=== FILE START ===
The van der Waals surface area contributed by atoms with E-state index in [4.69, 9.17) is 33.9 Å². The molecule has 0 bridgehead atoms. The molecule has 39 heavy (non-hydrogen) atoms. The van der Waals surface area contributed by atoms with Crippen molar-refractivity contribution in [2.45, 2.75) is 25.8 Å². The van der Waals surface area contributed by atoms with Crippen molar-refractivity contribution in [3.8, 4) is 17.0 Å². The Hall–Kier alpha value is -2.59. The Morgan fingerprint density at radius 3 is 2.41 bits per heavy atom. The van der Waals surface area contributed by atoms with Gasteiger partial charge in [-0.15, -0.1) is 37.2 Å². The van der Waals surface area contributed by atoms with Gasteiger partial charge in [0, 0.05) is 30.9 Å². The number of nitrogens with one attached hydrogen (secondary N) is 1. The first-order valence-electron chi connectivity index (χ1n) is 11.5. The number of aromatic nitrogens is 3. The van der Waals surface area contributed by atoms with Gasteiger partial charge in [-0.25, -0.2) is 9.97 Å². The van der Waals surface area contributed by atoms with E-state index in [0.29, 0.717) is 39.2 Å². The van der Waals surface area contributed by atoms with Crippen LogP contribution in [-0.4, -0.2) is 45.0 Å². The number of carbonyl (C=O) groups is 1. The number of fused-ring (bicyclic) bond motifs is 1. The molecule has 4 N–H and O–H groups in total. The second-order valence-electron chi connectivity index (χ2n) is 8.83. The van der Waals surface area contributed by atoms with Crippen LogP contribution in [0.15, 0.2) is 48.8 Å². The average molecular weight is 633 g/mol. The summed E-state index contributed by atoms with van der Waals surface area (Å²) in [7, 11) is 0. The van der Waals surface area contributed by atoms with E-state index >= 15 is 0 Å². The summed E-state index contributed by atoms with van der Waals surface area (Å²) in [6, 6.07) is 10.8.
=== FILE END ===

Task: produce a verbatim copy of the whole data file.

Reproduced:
The van der Waals surface area contributed by atoms with E-state index in [4.69, 9.17) is 33.9 Å². The molecule has 0 bridgehead atoms. The molecule has 39 heavy (non-hydrogen) atoms. The van der Waals surface area contributed by atoms with Crippen molar-refractivity contribution in [2.45, 2.75) is 25.8 Å². The van der Waals surface area contributed by atoms with Crippen molar-refractivity contribution in [3.8, 4) is 17.0 Å². The Hall–Kier alpha value is -2.59. The Morgan fingerprint density at radius 3 is 2.41 bits per heavy atom. The van der Waals surface area contributed by atoms with Gasteiger partial charge in [-0.15, -0.1) is 37.2 Å². The van der Waals surface area contributed by atoms with Gasteiger partial charge in [0, 0.05) is 30.9 Å². The number of nitrogens with one attached hydrogen (secondary N) is 1. The first-order valence-electron chi connectivity index (χ1n) is 11.5. The number of aromatic nitrogens is 3. The van der Waals surface area contributed by atoms with Gasteiger partial charge in [-0.25, -0.2) is 9.97 Å². The van der Waals surface area contributed by atoms with E-state index in [0.29, 0.717) is 39.2 Å². The van der Waals surface area contributed by atoms with Crippen LogP contribution in [-0.4, -0.2) is 45.0 Å². The number of carbonyl (C=O) groups is 1. The number of fused-ring (bicyclic) bond motifs is 1. The molecule has 4 N–H and O–H groups in total. The second-order valence-electron chi connectivity index (χ2n) is 8.83. The van der Waals surface area contributed by atoms with Crippen LogP contribution in [0.15, 0.2) is 48.8 Å². The average molecular weight is 633 g/mol. The summed E-state index contributed by atoms with van der Waals surface area (Å²) in [7, 11) is 0. The van der Waals surface area contributed by atoms with E-state index >= 15 is 0 Å². The summed E-state index contributed by atoms with van der Waals surface area (Å²) in [6, 6.07) is 10.8.